‘I lost my little boy in horror Awasi accident’


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On Thursday afternoon, Caroline Kalekye Odhiambo bade her husband goodbye as she boarded a Nairobi-bound bus at Asembo, Rarieda, in Siaya County, to visit her relatives in Machakos.

She was travelling with her two sons, Christopher Odhiambo, 2, and Januarys Ochieng’, 6. Caroline chose to carry little Christopher while two fellow passengers on the adjacent seats offered to squeeze January between them. All was well until the Eldoret Express bus reached Pala, three kilometres after Awasi trading centre on the Kericho-Kisumu road.

Suddenly, the passengers, many of them asleep, were jolted as the driver attempted to apply emergency brakes, before swerving to his right. Then there was a bang and everything went blank, she recalled from her hospital bed at Jaramogi Oginga Odinga Teaching and Referral Hospital (JOOTRH, where she was taken for treatment.

When she came to, little Christopher was no more. Miraculously, Januarys had survived.

The bus, while avoiding to hit a cane tractor in front of it, rammed an oncoming truck. The drivers of the bus and the truck, which was heading to Kisumu, died, alongside 11 passengers. More than 30 passengers were taken to health facilities in the area with various injuries.


At the scene of the accident that happened just after 11pm, the Saturday Nation found the heavily damaged vehicles and blood-stained personal effects of the passengers strewn over a 50-metre radius. The truck’s cabin was completely destroyed while the bus’s body on the right side had been ripped off from the front to the back, leaving badly twisted seats.

Carolyne, while grateful for the survival of one of her children, was inconsolable for the loss of young Christopher.

In between sobs, she narrated how he met his death.

“Christopher hit his head against the seat in front of us and died on the spot. Luckily, Januarys survived,” she said.

At the hospital, several other passengers lay on stretchers, grimacing in pain as they awaited their turn with the medics.

Darcon Owino, 35, said he boarded the bus at Obambo in Kisumu West, barely 50km from the scene of the accident. “I only recall a loud bang and screams,” Mr Owino narrated.

Elizabeth Awino, another survivor, blames the cane tractor driver for the accident.

Nyanza regional police boss Vincent Makokha and his Kisumu county counterpart Benson Maweu led rescue operations at the scene. But, according to witnesses, the survivors and the bodies of the dead remained at the scene of the accident for close to two hours before the rescue teams arrived.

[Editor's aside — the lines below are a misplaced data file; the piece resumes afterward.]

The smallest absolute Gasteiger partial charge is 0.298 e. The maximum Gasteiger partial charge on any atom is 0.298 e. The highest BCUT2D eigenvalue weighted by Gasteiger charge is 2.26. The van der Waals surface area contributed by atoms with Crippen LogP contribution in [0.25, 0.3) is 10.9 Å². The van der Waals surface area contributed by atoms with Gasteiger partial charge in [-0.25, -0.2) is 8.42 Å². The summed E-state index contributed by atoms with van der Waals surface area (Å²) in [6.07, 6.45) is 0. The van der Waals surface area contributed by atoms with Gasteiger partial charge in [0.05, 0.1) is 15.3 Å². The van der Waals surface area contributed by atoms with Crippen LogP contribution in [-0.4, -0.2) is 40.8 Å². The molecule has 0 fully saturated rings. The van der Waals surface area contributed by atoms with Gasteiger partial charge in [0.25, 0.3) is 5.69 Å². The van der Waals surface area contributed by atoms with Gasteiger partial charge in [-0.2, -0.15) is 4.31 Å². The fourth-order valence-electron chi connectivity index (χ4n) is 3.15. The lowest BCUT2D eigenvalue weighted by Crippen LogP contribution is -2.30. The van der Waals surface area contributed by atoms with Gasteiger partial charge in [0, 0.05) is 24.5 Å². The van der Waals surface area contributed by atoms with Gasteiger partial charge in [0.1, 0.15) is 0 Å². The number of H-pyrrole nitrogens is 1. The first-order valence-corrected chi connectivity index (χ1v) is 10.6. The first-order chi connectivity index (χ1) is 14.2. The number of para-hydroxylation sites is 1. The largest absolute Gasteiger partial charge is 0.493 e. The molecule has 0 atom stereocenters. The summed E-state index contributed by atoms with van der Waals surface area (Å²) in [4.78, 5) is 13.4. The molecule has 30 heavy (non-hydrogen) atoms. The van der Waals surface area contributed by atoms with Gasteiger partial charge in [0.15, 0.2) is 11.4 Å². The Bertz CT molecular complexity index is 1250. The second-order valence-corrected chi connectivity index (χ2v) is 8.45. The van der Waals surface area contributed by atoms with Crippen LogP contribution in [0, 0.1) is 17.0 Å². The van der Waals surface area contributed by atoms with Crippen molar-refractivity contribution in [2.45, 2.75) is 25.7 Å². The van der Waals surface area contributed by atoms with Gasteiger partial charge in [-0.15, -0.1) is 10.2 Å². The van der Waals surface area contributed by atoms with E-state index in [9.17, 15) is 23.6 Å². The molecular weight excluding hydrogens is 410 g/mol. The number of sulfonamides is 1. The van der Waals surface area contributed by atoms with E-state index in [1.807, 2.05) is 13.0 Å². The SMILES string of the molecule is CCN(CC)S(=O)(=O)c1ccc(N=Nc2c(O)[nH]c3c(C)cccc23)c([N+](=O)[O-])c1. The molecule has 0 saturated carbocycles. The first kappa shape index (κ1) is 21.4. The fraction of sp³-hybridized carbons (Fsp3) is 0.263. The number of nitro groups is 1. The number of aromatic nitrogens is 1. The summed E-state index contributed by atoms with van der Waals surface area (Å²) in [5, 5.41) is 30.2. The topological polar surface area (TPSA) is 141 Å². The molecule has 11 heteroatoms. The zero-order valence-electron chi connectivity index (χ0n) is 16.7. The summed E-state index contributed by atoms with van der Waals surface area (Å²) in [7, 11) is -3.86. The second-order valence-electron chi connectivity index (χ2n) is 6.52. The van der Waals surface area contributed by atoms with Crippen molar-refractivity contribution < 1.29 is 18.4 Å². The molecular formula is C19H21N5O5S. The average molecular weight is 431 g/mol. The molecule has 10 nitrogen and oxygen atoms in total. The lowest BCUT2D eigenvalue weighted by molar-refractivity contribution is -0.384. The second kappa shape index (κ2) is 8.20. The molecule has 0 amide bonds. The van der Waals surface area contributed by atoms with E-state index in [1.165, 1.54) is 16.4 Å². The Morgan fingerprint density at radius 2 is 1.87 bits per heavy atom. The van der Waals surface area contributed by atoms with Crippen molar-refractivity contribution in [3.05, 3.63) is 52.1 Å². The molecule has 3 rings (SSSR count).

“The first team of police officers came and left; then came the Kenya Red Cross team, who collected the bodies with the assistance of villagers,” said Walter Otieno, who lives nearby.

“The accident happened at around 11pm but rescue operations only started at 1am. County ambulances never showed up. Police ambulances and others from the Kenya Red Cross are the ones that came,” Mr Michael Owino told the Saturday Nation at the scene.

The bus conductor, Peter Kamande, recounted how their journey had begun on Wednesday evening to Luanda Kotieno in Uyoma, Siaya County, with two drivers, Peter Kariuki and Kennedy Ochieng. “We arrived at Luanda-Kotieno in Uyoma on Thursday morning, where we stayed till evening before setting off for Nairobi,” Mr Kamande said. “We left Luanda-Kotieno with 36 passengers but others boarded on the way as we headed for Kisumu.”

He described Mr Kariuki, 50, as an experienced driver who did everything possible to avert the accident.

“As we left Kisumu at around 9.30pm, Mr Kariuki took the driver’s seat and embarked on the journey back to Nairobi until hell broke loose.”

All was well, according to Kamande, until Kariuki suddenly spotted a tractor ahead.

“As he veered to the right lane to overtake, he hit an oncoming truck head-on. I cannot recall what happened next, as I found myself in the bush,” Mr Kamande said.

It emerged that despite the accident occurring just after 11pm, emergency services did not arrive at the scene, until after 1am yesterday, two hours later.

 “The first batch of police officers came and left and was closely followed by the Kenya Red Cross team. They collected the bodies with the assistance of villagers,” Mr Walter Otieno said.

At Ahero sub county hospital where the 13 bodies were taken, no survivor was admitted or treated.

A source revealed that the medical staff at the hospital were on a go-slow attributing it to failure by the county government to pay their three month salaries.

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